Point/Counterpoint: The great smooth vs. chunky peanut butter debate

Illustration for article titled Point/Counterpoint: The great smooth vs. chunky peanut butter debate
Photo: BarnabyChambers, gvictoria (iStock)

Lincoln-Douglas. Kennedy-Nixon. Now, Bernot-Ihnat. Our venerable Takeout writers square off to share their impassioned views on one of the greatest culinary issues of our time: Which texture of peanut butter reigns supreme? We promise rhetorical skill, cunning wordplay, and dazzling argumentative maneuvers, all in service of the peanut buttery truth. Won’t you join us?

Chunky peanut butter for President

Friends, citizens, compatriots, thank you for being here. Though our grocery shelves are packed with myriad options when it comes to peanut butter, there is only one clear choice that provides the textural pleasure, the natural crunch, the satisfyingly toothsome vision our country needs at lunchtime. And that, my fellow Americans, is crunchy peanut butter.

Kate “Chunky Or GTFO” Bernot
Kate “Chunky Or GTFO” Bernot

Crunchy peanut butter represents the wholesome values that our lunch sandwiches were built on. Before hydrogenation in the 1920s, all peanut butter was crunchy. I believe that crunchy textural diversity is an American value. Some bites have more peanuts bits, some have fewer. And that’s okay. That’s the common-sense middle ground you’ll get with crunchy peanut butter: not too nutty, not too creamy, just a little bit of chew in each bite.

We have enough smooth and creamy sandwich spreads these days: jelly, butter, hazelnut spreads, the suddenly trendy smooshed avocados. What we need is a balance, folks. We need a crunchy spread that’s not afraid to stand up to its smooth counterparts and say look, sometimes we need another viewpoint in our pantry. If you, too, are in favor of textural diversity and common-sense deliciousness, please choose chunky peanut butter on your next shopping trip. And may God bless America.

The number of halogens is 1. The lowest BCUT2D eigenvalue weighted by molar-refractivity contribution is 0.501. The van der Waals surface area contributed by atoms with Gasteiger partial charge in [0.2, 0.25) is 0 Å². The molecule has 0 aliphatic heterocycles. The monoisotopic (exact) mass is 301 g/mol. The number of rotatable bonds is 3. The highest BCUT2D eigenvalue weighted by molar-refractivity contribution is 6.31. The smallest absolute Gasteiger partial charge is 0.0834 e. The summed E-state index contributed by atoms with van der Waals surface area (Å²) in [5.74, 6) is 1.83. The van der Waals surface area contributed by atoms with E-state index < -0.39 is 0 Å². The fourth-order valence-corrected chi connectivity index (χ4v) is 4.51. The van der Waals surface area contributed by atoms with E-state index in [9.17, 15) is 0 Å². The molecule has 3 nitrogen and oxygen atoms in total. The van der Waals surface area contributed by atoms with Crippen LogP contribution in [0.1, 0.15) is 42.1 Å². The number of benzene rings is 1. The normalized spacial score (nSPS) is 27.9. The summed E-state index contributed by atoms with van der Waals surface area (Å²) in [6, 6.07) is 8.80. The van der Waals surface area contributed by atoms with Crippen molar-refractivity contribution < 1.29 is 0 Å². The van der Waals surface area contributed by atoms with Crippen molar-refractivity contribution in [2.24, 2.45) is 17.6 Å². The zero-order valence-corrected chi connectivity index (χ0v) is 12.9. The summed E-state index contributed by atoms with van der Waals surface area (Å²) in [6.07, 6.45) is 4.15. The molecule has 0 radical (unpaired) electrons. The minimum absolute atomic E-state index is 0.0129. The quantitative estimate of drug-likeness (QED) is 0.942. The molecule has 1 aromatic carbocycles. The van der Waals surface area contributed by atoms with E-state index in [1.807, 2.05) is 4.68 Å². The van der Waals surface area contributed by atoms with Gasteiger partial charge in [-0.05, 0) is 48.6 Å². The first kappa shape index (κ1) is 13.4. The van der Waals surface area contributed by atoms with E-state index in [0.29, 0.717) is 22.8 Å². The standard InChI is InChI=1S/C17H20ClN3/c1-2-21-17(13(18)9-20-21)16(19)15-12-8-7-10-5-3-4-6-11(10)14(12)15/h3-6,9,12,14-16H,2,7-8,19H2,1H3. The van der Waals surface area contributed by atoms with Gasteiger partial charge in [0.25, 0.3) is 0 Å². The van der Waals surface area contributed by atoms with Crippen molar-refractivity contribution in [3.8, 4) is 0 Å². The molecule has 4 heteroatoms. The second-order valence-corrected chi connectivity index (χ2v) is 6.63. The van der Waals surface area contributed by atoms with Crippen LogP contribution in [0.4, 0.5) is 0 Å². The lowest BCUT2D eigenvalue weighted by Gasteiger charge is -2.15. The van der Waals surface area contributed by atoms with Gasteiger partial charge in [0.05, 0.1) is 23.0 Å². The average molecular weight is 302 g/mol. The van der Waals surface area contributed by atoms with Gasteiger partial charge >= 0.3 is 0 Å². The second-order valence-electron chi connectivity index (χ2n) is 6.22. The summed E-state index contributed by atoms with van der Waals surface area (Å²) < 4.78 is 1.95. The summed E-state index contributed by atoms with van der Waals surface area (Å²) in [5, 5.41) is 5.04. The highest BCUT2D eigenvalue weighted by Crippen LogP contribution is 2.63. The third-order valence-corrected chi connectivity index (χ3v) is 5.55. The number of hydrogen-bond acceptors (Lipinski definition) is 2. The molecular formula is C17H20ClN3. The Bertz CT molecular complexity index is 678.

Make America Smooth Again

Kate Bernot is an impressive beer judge, exemplary coworker, and all-around standup human being. And yet, here we stand, on opposite sides of the crunchy/smooth divide. I disagree with Kate on few things, but mainly her desire to put things into things. Chocolate chip cookies don’t need chopped-up nuts. And neither does peanut butter.

Gwen “Why does chunky p.b. want to hurt me?” Ihnat
Gwen “Why does chunky p.b. want to hurt me?” Ihnat

Picture the things you use peanut butter for: A PBJ sandwich. Lovely, creamy, probably on soft white bread. Why would you want some sharp, unwanted interlopers like chopped-up peanuts in there spoiling your good times? I also dearly love to spread peanut butter on apples. This is nearly impossible to do with chunky peanut butter. Oh, let’s make this velvety delicious peanut butter sauce—what’s that? You’ve got some gunked-up peanuts in there? For what purpose, except for messing everything up?


Does this chunky peanut butter hatred stem from the fact that I had braces as a kid and had to stringently avoid it? Honestly, probably. But after being raised on smooth peanut butter, I find absolutely no use for the chunky version in today’s modern world, despite my opponent’s, um, friend’s fancy talk about hydrogenation history. Life is chunky enough; you don’t need obstacles in your peanut butter.

Fortunately, Kate and I do agree on the real hard-hitting issues: the sacrilege of dunking cookies in milk and the majesty of raw cookie dough.


Who won?


Gwen Ihnat is the Editorial Coordinator for The A.V. Club.

Kate Bernot is a freelance writer and a certified beer judge. She was previously managing editor at The Takeout.

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I used to dig smooth. But for years now, peanut butter has been ruined for me. When I moved in with my now-wife in 2002, I found she doesn’t respect countertops. I started finding butter knives chunked with peanut butter festering on countertops.  That smell of rancid peanut butter ruined it. I can't do it anymore. We moved to a suburb that has a rendering plant and tannery by the river.  The smell makes everyone else think of death, but when I catch that smell on the wind, it makes me think of dried gobs of peanut butter.